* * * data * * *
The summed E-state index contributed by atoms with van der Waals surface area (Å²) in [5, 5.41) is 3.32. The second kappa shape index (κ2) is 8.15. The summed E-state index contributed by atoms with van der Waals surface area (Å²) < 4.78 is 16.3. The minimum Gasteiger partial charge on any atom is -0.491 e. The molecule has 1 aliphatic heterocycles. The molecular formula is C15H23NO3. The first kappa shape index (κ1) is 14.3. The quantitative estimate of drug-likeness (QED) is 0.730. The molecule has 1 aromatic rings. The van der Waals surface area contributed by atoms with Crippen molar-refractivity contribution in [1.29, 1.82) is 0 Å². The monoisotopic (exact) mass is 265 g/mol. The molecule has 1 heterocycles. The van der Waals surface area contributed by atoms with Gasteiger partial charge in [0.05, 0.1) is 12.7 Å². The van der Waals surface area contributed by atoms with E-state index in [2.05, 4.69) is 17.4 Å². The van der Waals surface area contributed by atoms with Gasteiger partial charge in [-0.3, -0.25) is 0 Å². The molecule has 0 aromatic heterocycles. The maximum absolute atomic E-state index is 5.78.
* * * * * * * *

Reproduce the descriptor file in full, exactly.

The summed E-state index contributed by atoms with van der Waals surface area (Å²) in [5, 5.41) is 3.32. The second kappa shape index (κ2) is 8.15. The summed E-state index contributed by atoms with van der Waals surface area (Å²) < 4.78 is 16.3. The minimum Gasteiger partial charge on any atom is -0.491 e. The molecule has 1 aliphatic heterocycles. The molecular formula is C15H23NO3. The first kappa shape index (κ1) is 14.3. The quantitative estimate of drug-likeness (QED) is 0.730. The molecule has 1 aromatic rings. The van der Waals surface area contributed by atoms with Crippen molar-refractivity contribution in [1.29, 1.82) is 0 Å². The monoisotopic (exact) mass is 265 g/mol. The molecule has 1 heterocycles. The van der Waals surface area contributed by atoms with Gasteiger partial charge in [0.05, 0.1) is 12.7 Å². The van der Waals surface area contributed by atoms with E-state index in [2.05, 4.69) is 17.4 Å². The van der Waals surface area contributed by atoms with Gasteiger partial charge in [-0.3, -0.25) is 0 Å². The molecule has 0 aromatic heterocycles. The maximum absolute atomic E-state index is 5.78.